Although not the final Split Enz single, 'I Walk Away' is the song where the band say their goodbyes. Last album See 'Ya Round (1984) featured compositions by every member aside from the recently-departed Tim Finn. On this track brother Neil addresses the challenge of letting go of what you know. The opening shot echoes the image on the album cover, which features Split Enz poking their heads through a cutout illustration. The sun sets more than once, but the band play on; Noel Crombie and Paul Hester double up on drums, and the cathartic finale speaks of joy as much as sadness.
Another treasure from director Sam Peacocke — who also directed Vodafone Award-winning Mint Chicks video Crazy? Yes! Dumb? No! — this promo channels the kind of obtuse storyline that Mint Chicks songs were known for. It opens on a tiny lego band ordering a comatose man in a rabbit hat to help them. Sulky teenagers, feuding couples and a high dive into a tin bathtub complete the outlandishly art-directed picture, before arriving at the clip's high-water mark — the bunny boils over.
Canadian import Tami Neilson showcased her range with fourth album Dynamite!, colouring her country roots with lashings of rockabilly and gospel — plus this track, where she channels torch singer Peggy Lee doing a “sultry nightclub blues” (as the Herald's Graham Reid put it). The black and white video reflects the deliberately retro, minimalist vibe of the song, with Neilson grooving at front and centre while guitarist, bongo drummer and a trio of doo-wop vocalists chime in behind. 'Walk' won Tami and brother Joshua Neilson the 2014 Silver Scroll songwriting award.
The Lambeth Walk was a popular 'swing jazz' dance in London in 1939. It included a hand gesture with the Yiddish "Oi!". New Zealand-born filmmaker Len Lye edited together different versions of the music (including Django Reinhardt on guitar and Stephane Grapelli on violin), and combined them with a variety of abstract images painted and scratched directly onto film, without using a camera. The colourful, dynamic animation was made with public money — for the Ministry of Information in the United Kingdom — scandalising some government bureaucrats.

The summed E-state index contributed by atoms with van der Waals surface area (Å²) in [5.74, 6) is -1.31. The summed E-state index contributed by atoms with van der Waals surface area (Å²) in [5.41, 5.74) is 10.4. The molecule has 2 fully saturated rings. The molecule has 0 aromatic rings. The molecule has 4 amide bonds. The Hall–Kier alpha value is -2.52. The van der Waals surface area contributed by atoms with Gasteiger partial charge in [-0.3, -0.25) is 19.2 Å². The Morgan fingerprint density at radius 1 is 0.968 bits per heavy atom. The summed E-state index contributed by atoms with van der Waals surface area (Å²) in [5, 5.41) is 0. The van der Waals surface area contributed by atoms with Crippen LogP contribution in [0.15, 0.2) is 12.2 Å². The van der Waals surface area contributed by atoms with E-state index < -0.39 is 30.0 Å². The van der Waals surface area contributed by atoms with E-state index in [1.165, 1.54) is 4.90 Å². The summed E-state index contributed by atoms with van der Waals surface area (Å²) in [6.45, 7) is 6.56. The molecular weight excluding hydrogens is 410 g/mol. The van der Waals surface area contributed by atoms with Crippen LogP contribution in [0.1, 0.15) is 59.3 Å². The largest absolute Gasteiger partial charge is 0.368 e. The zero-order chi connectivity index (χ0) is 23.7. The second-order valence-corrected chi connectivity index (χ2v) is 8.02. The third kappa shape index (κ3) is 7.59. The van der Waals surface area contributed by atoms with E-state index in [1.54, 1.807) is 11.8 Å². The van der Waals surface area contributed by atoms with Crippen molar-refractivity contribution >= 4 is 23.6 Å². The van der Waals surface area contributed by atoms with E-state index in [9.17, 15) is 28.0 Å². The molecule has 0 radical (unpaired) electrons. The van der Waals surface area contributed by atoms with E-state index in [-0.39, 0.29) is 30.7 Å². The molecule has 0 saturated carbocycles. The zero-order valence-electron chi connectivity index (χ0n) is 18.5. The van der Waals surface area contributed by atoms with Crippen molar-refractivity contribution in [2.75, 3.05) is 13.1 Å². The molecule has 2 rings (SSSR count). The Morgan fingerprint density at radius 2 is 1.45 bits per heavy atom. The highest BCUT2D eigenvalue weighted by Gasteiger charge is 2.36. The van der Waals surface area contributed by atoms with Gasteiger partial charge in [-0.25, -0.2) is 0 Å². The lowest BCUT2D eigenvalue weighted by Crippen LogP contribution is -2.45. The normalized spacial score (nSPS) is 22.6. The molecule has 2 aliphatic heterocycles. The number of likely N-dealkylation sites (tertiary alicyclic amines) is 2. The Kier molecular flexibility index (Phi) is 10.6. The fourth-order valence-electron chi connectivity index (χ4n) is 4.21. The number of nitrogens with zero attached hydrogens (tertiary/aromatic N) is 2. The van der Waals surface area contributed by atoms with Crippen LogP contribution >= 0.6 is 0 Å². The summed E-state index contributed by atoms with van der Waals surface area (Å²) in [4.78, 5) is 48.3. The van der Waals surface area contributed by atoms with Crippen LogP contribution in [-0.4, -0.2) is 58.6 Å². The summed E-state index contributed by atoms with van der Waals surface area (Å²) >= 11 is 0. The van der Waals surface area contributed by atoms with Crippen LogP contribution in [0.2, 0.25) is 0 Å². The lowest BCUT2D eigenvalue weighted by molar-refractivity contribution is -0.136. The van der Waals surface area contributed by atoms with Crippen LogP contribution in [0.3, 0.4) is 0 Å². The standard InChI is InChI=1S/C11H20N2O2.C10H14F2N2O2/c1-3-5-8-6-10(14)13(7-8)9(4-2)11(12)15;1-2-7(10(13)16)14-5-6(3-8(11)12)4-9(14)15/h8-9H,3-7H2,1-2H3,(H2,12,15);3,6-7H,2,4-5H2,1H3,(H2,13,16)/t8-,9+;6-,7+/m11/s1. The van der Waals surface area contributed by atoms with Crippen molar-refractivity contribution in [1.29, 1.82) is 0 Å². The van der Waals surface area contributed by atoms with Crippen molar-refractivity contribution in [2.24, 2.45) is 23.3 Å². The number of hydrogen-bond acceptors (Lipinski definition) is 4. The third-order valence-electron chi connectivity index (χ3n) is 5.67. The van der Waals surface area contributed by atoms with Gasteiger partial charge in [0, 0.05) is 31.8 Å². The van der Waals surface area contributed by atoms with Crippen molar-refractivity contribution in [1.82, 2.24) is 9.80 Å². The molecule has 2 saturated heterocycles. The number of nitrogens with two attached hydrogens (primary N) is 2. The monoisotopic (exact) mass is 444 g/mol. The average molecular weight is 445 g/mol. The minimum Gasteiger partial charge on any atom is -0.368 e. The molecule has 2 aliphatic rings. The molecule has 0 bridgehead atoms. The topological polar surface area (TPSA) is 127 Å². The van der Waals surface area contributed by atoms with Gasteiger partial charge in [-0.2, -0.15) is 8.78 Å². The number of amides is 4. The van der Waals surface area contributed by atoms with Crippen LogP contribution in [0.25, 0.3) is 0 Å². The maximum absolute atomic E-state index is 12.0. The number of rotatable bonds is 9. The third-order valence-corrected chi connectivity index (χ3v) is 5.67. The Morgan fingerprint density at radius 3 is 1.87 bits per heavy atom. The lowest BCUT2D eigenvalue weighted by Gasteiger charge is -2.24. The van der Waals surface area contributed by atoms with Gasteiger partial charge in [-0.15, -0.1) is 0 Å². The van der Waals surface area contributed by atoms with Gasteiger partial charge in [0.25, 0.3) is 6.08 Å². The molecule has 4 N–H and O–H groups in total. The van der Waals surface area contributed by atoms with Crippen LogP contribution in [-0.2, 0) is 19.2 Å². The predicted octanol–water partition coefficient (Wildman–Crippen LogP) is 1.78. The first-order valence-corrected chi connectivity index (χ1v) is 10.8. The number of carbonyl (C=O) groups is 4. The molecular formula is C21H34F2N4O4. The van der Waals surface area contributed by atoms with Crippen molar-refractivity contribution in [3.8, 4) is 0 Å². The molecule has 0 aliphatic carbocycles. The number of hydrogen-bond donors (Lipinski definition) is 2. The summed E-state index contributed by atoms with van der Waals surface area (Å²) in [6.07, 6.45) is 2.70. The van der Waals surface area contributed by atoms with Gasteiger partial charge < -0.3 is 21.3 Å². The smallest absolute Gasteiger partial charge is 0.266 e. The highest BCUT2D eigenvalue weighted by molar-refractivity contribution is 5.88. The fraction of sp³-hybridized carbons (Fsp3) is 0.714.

Luxurious colours and swanky costumes abound in this music video directed by the multi-talented Oscar Kightley (Sione's Wedding, Harry). Featured are cameos from Scribe and the director himself. The simple but elegantly-executed concept sees Ladi6 (aka Karoline Tamati) alternate between channelling Billie Holiday and streetwise personas. The song is taken from the debut Ladi6 album Time is Not Much (2008), which debuted at number four on the New Zealand music charts.
Stan Walker added to an impressive record of success when he collaborated with Ginny Blackmore for 2014 duet ‘Holding You’. The power ballad became the second Kiwi chart-topper for both artists, following Walker's 2009 debut ‘Black Box’, and Blackmore’s widely played ‘Bones’. Both artists had already made a mark overseas: Melbourne-born, NZ-raised Walker signed with Sony Music Australia after winning Australian Idol in 2009; Blackmore had signed a publishing deal while living in London.
R&B singer and TV personality Stan Walker (Tūhoe/Ngāti Tūwharetoa) was born in Melbourne but raised in New Zealand. After moving back across the Tasman, he won Australian Idol in 2009 and launched a music career which has included a chart-topping album (From The Inside Out) and single (‘Black Box’), plus multiple NZ Music Awards. In 2013, Walker he helped judge the first series of X Factor NZ and made his film debut as star of box office hit Mt Zion — playing a potato picker with dreams of supporting Bob Marley. 2014 saw the release of ensemble te reo single 'Aotearoa'.
Te reo single ‘Aotearoa’ features contributions from talents Stan Walker, songwriter/producer Vince Harder, and singers Troy Kingi (Mt Zion) and Ria Hall. Maisey Rika also chimes in late in the track, with lines in te reo from the national anthem. 'Aotearoa' began after Mātai Smith (producer of Māori language show Pūkana) approached Walker with the idea of creating a hit song in te reo. Te Haumihiata Mason, who translated the lyrics into Māori, argues that the song “encourages us to nurture each other and to persevere with whatever it is we aspire to, no matter where we come from”.
In the early 90s Vicki Walker acted in TV sketch show Away Laughing, and helped set up women's stand-up group A Girl's Gotta Eat. She talks about being a woman in comedy during the 80s/90s, and other subjects, including: Creating and playing her Away Laughing character Felicity, at a time when women rarely got to play their own characters on screen Growing up in Sydney with a "very serious father", before moving to New Zealand to study creative writing at Auckland University Giving stand-up a go in London during the mid 80s, performing in character as a waitress Helping create all women stand-up stage show A Girl's Gotta Eat, and recalling hundreds of people lining Ponsonby Road in Auckland eager to watch the group perform Feeling that she had to work harder and be funnier than her male TV colleagues —"I couldn't afford to be weak once because there might not be a second time" Walker talks in more depth about A Girl's Gotta Eat in this Funny As interview, along with Brenda Kendall and Fiona Edgar.
From the icons (Sky Tower, Otara Market, Rangitoto, The Bridge), celebs, clans and stereotypes (Jafas), to the streets (Queen St, K Road), and Super City suburbs (Ferndale, Mt Raskill, Morningside), this collection celebrates Auckland onscreen. Reel through the moods and the multicultural, metro, muggy charms of New Zealand’s largest city. In this backgrounder, No. 2 director Toa Fraser writes about Auckland as a place of myth, diversity and broken jaws.